-Making Stainless Damascus-
106 Feet of stainless steel coil meet 24 tons of hydraulic press.
Stainless damascus is much more difficult to make than plain carbon damascus. The culprits are
the nickel and chromium that make the steel rust resistant. When heated to forge-welding
temperatures, these alloying elements create problematic oxides which inhibit fusion. The
only way to prevent this oxidation is to remove oxygen from the presence of the steels. While
there are atmospherically controlled furnaces for industrial purposes, they are certainly not geared
toward the artisan metalsmith. Instead I must completely seal the steels inside an airtight iron box.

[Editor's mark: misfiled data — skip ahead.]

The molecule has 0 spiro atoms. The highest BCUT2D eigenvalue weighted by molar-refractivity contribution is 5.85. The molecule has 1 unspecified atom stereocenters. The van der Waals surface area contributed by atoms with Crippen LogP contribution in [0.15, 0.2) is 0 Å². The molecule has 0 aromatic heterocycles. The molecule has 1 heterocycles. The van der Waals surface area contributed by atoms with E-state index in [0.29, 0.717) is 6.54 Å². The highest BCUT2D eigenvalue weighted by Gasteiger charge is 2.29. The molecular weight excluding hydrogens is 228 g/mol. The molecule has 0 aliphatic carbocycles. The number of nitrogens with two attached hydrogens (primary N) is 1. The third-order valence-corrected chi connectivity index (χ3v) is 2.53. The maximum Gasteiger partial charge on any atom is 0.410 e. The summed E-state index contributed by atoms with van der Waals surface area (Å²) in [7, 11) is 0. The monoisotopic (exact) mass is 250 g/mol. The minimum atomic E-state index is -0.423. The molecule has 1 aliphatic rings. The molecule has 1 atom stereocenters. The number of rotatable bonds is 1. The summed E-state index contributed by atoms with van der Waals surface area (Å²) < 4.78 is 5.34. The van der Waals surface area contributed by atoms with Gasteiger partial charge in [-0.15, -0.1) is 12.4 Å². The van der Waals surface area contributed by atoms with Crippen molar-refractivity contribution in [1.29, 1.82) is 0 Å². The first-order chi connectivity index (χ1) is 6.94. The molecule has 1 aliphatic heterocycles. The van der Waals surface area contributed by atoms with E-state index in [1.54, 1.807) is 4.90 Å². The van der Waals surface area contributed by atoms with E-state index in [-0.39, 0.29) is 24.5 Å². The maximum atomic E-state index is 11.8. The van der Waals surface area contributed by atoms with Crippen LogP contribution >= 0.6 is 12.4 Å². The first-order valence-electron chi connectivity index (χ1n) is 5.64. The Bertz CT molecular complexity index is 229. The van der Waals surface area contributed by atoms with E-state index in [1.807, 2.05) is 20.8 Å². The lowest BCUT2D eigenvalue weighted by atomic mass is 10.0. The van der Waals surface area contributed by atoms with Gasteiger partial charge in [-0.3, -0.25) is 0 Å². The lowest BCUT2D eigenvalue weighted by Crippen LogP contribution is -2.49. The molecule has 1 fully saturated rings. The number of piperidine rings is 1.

Stacked inside the sealed box are 50 layers of alternating stainless steels, each only 0.02"
thick. Such thin sheet must be used to reach high layer counts as a second welding operation
would be technically infeasible.
The furnace must run large and hot to soak a billet evenly to welding
temperatures, until it is ready to fuse under the pressure of the hydraulic press.
The billet will now be cut from the box and the pattern developed. This may involve hours of
cutting, grinding, twisting and forging to achieve. It may then, finally be formed into jewelry.